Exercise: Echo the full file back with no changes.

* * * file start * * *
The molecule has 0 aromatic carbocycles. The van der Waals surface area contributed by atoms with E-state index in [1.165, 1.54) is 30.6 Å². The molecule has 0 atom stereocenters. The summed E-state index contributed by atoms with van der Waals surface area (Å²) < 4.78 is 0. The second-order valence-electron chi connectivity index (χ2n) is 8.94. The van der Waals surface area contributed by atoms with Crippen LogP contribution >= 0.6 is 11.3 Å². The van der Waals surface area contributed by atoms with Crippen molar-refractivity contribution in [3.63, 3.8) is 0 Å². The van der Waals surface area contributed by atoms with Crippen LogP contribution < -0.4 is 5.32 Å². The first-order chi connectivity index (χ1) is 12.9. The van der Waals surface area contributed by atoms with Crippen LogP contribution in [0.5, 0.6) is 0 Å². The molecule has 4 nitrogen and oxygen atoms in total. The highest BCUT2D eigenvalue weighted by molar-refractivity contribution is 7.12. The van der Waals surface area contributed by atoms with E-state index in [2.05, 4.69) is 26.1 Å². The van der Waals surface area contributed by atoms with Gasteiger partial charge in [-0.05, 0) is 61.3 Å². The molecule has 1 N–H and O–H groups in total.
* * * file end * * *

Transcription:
The molecule has 0 aromatic carbocycles. The van der Waals surface area contributed by atoms with E-state index in [1.165, 1.54) is 30.6 Å². The molecule has 0 atom stereocenters. The summed E-state index contributed by atoms with van der Waals surface area (Å²) < 4.78 is 0. The second-order valence-electron chi connectivity index (χ2n) is 8.94. The van der Waals surface area contributed by atoms with Crippen LogP contribution >= 0.6 is 11.3 Å². The van der Waals surface area contributed by atoms with Crippen molar-refractivity contribution in [3.63, 3.8) is 0 Å². The van der Waals surface area contributed by atoms with Crippen LogP contribution < -0.4 is 5.32 Å². The first-order chi connectivity index (χ1) is 12.9. The van der Waals surface area contributed by atoms with Crippen LogP contribution in [0.5, 0.6) is 0 Å². The molecule has 4 nitrogen and oxygen atoms in total. The highest BCUT2D eigenvalue weighted by molar-refractivity contribution is 7.12. The van der Waals surface area contributed by atoms with E-state index in [2.05, 4.69) is 26.1 Å². The van der Waals surface area contributed by atoms with Gasteiger partial charge in [-0.05, 0) is 61.3 Å². The molecule has 1 N–H and O–H groups in total.